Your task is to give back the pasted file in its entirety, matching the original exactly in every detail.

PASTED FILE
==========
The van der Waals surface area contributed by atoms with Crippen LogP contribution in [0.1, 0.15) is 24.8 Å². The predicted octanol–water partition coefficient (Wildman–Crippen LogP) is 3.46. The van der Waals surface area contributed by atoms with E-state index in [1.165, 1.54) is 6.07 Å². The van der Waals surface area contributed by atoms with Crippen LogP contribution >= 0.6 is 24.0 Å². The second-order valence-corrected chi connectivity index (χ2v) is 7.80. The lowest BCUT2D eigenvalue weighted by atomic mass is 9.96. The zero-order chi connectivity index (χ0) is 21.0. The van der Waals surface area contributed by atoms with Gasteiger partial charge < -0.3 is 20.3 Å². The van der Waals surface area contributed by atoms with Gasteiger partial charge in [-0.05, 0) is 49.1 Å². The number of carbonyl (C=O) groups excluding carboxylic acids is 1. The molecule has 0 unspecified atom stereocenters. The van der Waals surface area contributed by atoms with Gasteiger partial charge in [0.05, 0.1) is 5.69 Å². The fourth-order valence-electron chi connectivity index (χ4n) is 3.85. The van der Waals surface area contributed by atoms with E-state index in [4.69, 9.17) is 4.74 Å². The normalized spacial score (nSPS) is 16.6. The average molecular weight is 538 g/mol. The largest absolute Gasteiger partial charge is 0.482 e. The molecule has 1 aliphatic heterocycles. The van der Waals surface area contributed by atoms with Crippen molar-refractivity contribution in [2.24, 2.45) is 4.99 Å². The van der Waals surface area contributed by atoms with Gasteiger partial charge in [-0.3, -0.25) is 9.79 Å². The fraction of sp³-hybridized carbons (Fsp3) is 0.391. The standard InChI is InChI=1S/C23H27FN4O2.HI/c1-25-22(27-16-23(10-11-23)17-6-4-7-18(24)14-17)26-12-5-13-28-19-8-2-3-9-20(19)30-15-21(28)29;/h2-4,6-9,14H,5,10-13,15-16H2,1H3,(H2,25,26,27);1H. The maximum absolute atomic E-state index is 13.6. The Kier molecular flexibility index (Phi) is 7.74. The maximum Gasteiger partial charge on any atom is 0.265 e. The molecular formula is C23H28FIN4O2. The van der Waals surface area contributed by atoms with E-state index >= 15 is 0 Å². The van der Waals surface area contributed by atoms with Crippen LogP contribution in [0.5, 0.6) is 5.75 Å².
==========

The van der Waals surface area contributed by atoms with Crippen LogP contribution in [0.1, 0.15) is 24.8 Å². The predicted octanol–water partition coefficient (Wildman–Crippen LogP) is 3.46. The van der Waals surface area contributed by atoms with E-state index in [1.165, 1.54) is 6.07 Å². The van der Waals surface area contributed by atoms with Crippen LogP contribution >= 0.6 is 24.0 Å². The second-order valence-corrected chi connectivity index (χ2v) is 7.80. The lowest BCUT2D eigenvalue weighted by atomic mass is 9.96. The zero-order chi connectivity index (χ0) is 21.0. The van der Waals surface area contributed by atoms with Gasteiger partial charge < -0.3 is 20.3 Å². The van der Waals surface area contributed by atoms with Gasteiger partial charge in [-0.05, 0) is 49.1 Å². The number of carbonyl (C=O) groups excluding carboxylic acids is 1. The molecule has 0 unspecified atom stereocenters. The van der Waals surface area contributed by atoms with Gasteiger partial charge in [0.05, 0.1) is 5.69 Å². The fourth-order valence-electron chi connectivity index (χ4n) is 3.85. The van der Waals surface area contributed by atoms with E-state index in [4.69, 9.17) is 4.74 Å². The normalized spacial score (nSPS) is 16.6. The average molecular weight is 538 g/mol. The largest absolute Gasteiger partial charge is 0.482 e. The molecule has 1 aliphatic heterocycles. The van der Waals surface area contributed by atoms with Crippen molar-refractivity contribution in [2.24, 2.45) is 4.99 Å². The van der Waals surface area contributed by atoms with Gasteiger partial charge in [-0.3, -0.25) is 9.79 Å². The fraction of sp³-hybridized carbons (Fsp3) is 0.391. The standard InChI is InChI=1S/C23H27FN4O2.HI/c1-25-22(27-16-23(10-11-23)17-6-4-7-18(24)14-17)26-12-5-13-28-19-8-2-3-9-20(19)30-15-21(28)29;/h2-4,6-9,14H,5,10-13,15-16H2,1H3,(H2,25,26,27);1H. The maximum absolute atomic E-state index is 13.6. The Kier molecular flexibility index (Phi) is 7.74. The maximum Gasteiger partial charge on any atom is 0.265 e. The molecular formula is C23H28FIN4O2. The van der Waals surface area contributed by atoms with E-state index >= 15 is 0 Å². The van der Waals surface area contributed by atoms with Crippen LogP contribution in [0.5, 0.6) is 5.75 Å².